Alexander Mccall Smith Quotes
R. Alexander "Sandy" McCall Smith, CBE, FRSE (born 24 August 1948), is a British writer and Emeritus Professor of Medical Law at the University of Edinburgh. In the late 20th century, McCall Smith became a respected expert on medical law and bioethics and served on British and international committees concerned with these issues
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If you lose sight of the smaller accomplishments, you end up with an imbalance in your life.
My wife Elizabeth and I started The Really Terrible Orchestra for people like us who are pretty hopeless musicians who would like to play in an orchestra. It has been a great success. We give performances; we've become the most famous bad orchestra in the world.
The Okavango Delta is an astonishing sight: the great Okavango River, rather than flow towards the sea, flows inland, into the sands of the Kalahari.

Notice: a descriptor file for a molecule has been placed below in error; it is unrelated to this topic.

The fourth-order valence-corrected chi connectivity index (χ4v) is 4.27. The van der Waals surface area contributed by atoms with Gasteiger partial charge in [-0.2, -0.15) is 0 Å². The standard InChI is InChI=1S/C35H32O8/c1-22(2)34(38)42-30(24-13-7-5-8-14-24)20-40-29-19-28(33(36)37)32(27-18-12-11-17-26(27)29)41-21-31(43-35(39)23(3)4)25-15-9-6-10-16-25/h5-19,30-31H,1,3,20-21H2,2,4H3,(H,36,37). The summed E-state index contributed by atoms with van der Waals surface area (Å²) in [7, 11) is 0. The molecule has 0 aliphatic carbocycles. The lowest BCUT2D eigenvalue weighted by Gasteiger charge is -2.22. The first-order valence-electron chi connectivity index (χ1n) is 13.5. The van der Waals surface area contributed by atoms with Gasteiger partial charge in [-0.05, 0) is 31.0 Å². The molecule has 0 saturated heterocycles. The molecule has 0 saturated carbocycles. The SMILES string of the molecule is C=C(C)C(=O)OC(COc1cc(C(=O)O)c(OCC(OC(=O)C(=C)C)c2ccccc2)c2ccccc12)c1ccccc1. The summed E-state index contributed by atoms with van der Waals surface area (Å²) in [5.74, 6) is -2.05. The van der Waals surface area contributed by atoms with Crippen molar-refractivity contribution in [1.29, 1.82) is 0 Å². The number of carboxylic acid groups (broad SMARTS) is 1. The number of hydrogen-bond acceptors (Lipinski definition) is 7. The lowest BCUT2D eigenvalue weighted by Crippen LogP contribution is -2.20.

That my philosophy of life is, as far as possible, one of enjoyment. I'm not nihilistic.
I have three older sisters, so we were a reasonably large family and, in general, a happy one.
Absurdly, irrationally, she believed that music could make a difference to the temper of the world.She did not investigate this belief, test it to see whether it made sense;she simply believed it, and so she chose music that expressed order and healing:Bach for order, Mozart for healing."
It seems to me that we're in danger of losing sight of certain basic civic values in society by allowing the growth of a whole generation of people who really have no sense of attachment to society.
I would certainly never consider myself a Renaissance Man; I'm not fit to look at the dust from the chariot wheels of many of those who have gone before me.
The local community is very important in one's life; the feelings of identification with a place and people.
You do not have to ladle on the impasto to make a point about human frailty or ambitions.
Whatever Scotland was, it was not a matriarchy; whereas the United States was a profoundly matriarchal society - and much more feminine than would be suggested by all that male bravado. That was a front, and a misleading one at that; underneath the male swagger lay a passive acceptance of female dominance - a fact not always appreciated by outsiders.
Many of my books are written from a female perspective. I rather enjoy the take that women have on the world, and certainly I enjoy the conversations that women have.